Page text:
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Reviewing the Market for Music · Friday November 21, 2008 by Crosbie Fitch

  • Musicians can sell or give away music.
  • Producers of copies can sell or give away copies.

The market for digital copies in a given work rapidly saturates (proportional to its popularity, sometimes within a day or less), therefore the market for the mass production of digital copies is as dead as Monty Python’s parrot. If you’re a producer of digital copies I don’t see a particularly rosy future. There may be a market niche for a producer of vinyl LP copies, but only while the nostalgia lasts.

However, the market for music is looking very good for music lovers because of how much easier it is for musicians to enter the marketplace and promote their music.

Control over distribution channels is dissipating and the selection of musicians for our consideration is no longer in the hands of a few record labels, via their retail and broadcast channels.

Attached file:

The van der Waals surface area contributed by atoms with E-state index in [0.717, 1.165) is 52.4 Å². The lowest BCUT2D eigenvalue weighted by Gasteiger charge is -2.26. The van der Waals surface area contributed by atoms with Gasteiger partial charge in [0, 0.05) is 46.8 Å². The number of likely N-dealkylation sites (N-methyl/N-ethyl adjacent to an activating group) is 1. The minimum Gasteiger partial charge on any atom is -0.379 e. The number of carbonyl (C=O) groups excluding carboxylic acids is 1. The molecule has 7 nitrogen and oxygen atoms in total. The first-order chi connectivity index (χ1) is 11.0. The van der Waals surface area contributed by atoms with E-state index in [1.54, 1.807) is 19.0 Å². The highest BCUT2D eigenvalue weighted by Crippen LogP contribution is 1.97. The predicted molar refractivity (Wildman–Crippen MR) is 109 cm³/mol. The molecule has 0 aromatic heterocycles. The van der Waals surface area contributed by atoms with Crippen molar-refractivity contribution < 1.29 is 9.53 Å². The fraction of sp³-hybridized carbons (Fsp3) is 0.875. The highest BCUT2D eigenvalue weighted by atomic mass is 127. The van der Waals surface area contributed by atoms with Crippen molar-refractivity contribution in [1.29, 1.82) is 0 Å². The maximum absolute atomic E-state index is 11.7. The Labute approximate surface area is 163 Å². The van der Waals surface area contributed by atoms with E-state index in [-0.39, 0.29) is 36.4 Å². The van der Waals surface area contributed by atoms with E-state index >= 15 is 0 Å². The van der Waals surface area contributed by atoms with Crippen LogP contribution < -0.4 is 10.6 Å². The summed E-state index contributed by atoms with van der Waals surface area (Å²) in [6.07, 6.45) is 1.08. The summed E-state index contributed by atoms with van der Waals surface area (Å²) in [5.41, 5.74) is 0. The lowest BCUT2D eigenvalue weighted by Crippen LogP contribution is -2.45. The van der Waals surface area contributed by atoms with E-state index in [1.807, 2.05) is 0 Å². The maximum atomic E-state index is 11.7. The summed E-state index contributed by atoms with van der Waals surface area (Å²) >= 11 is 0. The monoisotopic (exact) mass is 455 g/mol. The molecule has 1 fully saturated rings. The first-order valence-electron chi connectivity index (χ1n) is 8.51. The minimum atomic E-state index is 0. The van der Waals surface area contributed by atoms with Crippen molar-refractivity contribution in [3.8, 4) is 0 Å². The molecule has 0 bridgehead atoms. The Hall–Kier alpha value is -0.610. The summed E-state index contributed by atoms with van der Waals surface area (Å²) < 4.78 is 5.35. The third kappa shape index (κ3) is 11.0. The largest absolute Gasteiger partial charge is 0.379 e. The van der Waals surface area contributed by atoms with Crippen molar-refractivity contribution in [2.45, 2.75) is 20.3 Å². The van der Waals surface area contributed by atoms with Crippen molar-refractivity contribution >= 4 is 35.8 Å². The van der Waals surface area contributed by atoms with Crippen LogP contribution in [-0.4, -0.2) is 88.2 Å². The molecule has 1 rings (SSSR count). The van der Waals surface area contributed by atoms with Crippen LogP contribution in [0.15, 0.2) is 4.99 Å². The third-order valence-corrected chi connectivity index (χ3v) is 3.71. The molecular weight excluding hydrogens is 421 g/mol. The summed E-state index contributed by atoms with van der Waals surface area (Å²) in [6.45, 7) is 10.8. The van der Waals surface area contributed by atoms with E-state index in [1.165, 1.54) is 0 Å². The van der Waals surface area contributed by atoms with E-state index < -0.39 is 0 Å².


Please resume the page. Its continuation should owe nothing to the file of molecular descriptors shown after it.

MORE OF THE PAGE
With more musicians and music lovers in the marketplace, there may well be more money available, but then this may be spread more thinly given so many more musicians. This is good for cultural diversity, but not so good if a few good musicians were hoping to corner the market and live in luxury.

Our key tasks in these times are:

  1. Enabling musicians to sell their music to their audience (their market), whether live performances or studio recordings.
  2. Restoring a free market in music by ending the highly unethical cultural constraint applying to all artists and their audiences, by abolishing the anachronistic and now ineffective monopoly of copyright.

We should be able to get at least one of those sorted before breakfast, eh?



 

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